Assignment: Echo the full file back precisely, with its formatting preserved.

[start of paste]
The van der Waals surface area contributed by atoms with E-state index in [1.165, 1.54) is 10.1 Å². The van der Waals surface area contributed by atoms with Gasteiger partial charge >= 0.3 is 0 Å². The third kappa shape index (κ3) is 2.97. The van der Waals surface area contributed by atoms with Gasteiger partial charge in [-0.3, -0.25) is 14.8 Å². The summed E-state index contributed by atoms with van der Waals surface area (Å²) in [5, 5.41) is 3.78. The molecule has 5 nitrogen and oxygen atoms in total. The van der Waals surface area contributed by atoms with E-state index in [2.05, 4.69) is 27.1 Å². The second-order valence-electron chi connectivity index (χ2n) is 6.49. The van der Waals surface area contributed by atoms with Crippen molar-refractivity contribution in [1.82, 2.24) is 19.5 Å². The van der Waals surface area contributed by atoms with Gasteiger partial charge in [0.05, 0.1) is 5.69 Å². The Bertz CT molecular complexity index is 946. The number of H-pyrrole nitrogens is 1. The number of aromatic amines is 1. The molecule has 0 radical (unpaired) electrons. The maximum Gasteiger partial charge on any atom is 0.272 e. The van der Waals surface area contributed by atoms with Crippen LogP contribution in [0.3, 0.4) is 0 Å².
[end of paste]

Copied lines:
The van der Waals surface area contributed by atoms with E-state index in [1.165, 1.54) is 10.1 Å². The van der Waals surface area contributed by atoms with Gasteiger partial charge >= 0.3 is 0 Å². The third kappa shape index (κ3) is 2.97. The van der Waals surface area contributed by atoms with Gasteiger partial charge in [-0.3, -0.25) is 14.8 Å². The summed E-state index contributed by atoms with van der Waals surface area (Å²) in [5, 5.41) is 3.78. The molecule has 5 nitrogen and oxygen atoms in total. The van der Waals surface area contributed by atoms with E-state index in [2.05, 4.69) is 27.1 Å². The second-order valence-electron chi connectivity index (χ2n) is 6.49. The van der Waals surface area contributed by atoms with Crippen molar-refractivity contribution in [1.82, 2.24) is 19.5 Å². The van der Waals surface area contributed by atoms with Gasteiger partial charge in [0.05, 0.1) is 5.69 Å². The Bertz CT molecular complexity index is 946. The number of H-pyrrole nitrogens is 1. The number of aromatic amines is 1. The molecule has 0 radical (unpaired) electrons. The maximum Gasteiger partial charge on any atom is 0.272 e. The van der Waals surface area contributed by atoms with Crippen LogP contribution in [0.3, 0.4) is 0 Å².